I have always loved books. New, old, fiction, nonfiction, history, science, I can get into it all.
But even a book omnivore like me can get a little discouraged by some of the stuff that crosses the desk of a health editor. My current crop includes titles like 50 Diabetes Myths That Can Ruin Your Life, 101 Ways to Lower Your Cholesterol, 365 Ways to Look and Feel Younger and a box set of Skinny Bitch and Skinny Bastard.
Each one worthy, I'm sure, but all seem to be demanding action or snarling at me.
There's another book that's been on my desk for a few months now, entirely because I liked the title: Why Women Have Sex. Having finally picked it up, I'm finding it hard to put down.
Authors Cindy M. Meston and David M. Buss are psychology professors at the University of Texas at Austin, where she directs the Sexual Psychophysiology Laboratory. He has written acclaimed books like The Evolution of Desire.
Anyway, Why Women Have Sex (Times Books, $25) is packed with information and insights that women and those who love us will find fascinating. The authors interviewed more than 1,000 women about their sexual experiences and motivations. Their stories may have you nodding in recognition, tearing up in sympathy and sometimes just highly entertained.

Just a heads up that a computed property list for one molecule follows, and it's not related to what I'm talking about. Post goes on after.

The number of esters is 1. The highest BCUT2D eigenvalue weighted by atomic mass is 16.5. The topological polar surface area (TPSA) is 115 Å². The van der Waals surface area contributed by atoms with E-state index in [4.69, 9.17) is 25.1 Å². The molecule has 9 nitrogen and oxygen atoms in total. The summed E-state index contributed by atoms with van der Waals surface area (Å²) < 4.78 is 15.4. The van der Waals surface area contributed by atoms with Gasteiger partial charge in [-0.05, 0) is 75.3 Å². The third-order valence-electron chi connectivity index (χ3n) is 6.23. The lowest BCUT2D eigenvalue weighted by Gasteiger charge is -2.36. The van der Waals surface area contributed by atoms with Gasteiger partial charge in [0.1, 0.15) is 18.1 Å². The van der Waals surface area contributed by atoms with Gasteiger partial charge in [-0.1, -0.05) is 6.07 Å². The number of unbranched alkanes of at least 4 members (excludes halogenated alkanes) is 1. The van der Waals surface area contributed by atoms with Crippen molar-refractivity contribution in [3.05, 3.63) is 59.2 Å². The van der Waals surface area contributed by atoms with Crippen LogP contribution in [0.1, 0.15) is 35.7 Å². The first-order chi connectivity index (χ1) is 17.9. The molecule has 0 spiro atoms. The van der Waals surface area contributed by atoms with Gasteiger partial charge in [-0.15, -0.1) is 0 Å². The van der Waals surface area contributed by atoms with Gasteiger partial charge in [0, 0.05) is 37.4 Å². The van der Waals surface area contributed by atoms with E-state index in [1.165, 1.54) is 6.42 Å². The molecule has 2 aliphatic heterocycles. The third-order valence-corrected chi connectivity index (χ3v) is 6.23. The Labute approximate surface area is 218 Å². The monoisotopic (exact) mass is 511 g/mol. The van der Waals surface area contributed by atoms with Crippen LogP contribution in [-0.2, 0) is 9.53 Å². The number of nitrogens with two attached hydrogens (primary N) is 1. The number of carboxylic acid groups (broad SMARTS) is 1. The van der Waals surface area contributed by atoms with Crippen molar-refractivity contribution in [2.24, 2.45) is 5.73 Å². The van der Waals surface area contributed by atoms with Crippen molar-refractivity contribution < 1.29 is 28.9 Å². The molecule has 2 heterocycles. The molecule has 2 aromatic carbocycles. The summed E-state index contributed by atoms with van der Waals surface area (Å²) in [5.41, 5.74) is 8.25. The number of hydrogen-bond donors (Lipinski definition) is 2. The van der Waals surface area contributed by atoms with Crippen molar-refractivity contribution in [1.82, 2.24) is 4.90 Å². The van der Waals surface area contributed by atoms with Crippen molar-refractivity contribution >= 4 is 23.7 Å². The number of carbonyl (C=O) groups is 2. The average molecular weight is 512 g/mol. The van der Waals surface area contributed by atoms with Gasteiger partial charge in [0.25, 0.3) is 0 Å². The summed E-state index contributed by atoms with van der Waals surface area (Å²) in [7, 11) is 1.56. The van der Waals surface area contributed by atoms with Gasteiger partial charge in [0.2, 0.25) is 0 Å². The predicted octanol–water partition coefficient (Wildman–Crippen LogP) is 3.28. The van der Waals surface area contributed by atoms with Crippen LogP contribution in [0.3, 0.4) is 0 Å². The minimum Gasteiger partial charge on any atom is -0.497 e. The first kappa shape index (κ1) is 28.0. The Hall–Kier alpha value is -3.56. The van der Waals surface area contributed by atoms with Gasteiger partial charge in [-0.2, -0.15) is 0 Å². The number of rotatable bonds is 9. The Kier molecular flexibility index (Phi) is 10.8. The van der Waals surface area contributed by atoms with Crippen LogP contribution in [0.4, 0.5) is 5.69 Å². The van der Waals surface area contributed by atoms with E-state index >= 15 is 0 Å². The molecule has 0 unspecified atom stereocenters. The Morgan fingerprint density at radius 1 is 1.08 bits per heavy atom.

I particularly liked the "Sexual Medicine'' chapter, which includes these nuggets:
• A study found that of 58 women who had sex during a migraine, half got at least some pain relief. (Three said an orgasm made their headache worse.) Other reports have found that sex often helps relieve pain, such as from arthritis and muscular dystrophy.
• A sexual session can burn 100 to 250 calories. By the authors' calculation, the average American woman burns 3.78 pounds of fat a year having sex.
• Sex can ease menstrual cramps by changing how prostaglandins — hormones that cause cramps — affect the body. It also can shorten the duration of periods, and makes women less likely to develop endometriosis.
• Prolonged stress has some people taking anti-anxiety drugs to calm their spiking heart rate and blood pressure. Some women say sex works just as well.
• The body releases endorphins, the feel-good chemicals that explain "runner's high,'' during orgasm. It also releases prolactin, a hormone linked to sleep, especially in men.
• Sex and longevity are associated — but there's a catch. For men, it's the frequency of sex; for women, it's how much they enjoyed it. In other words, quantity and quality.
Happy Valentine's Day, everyone.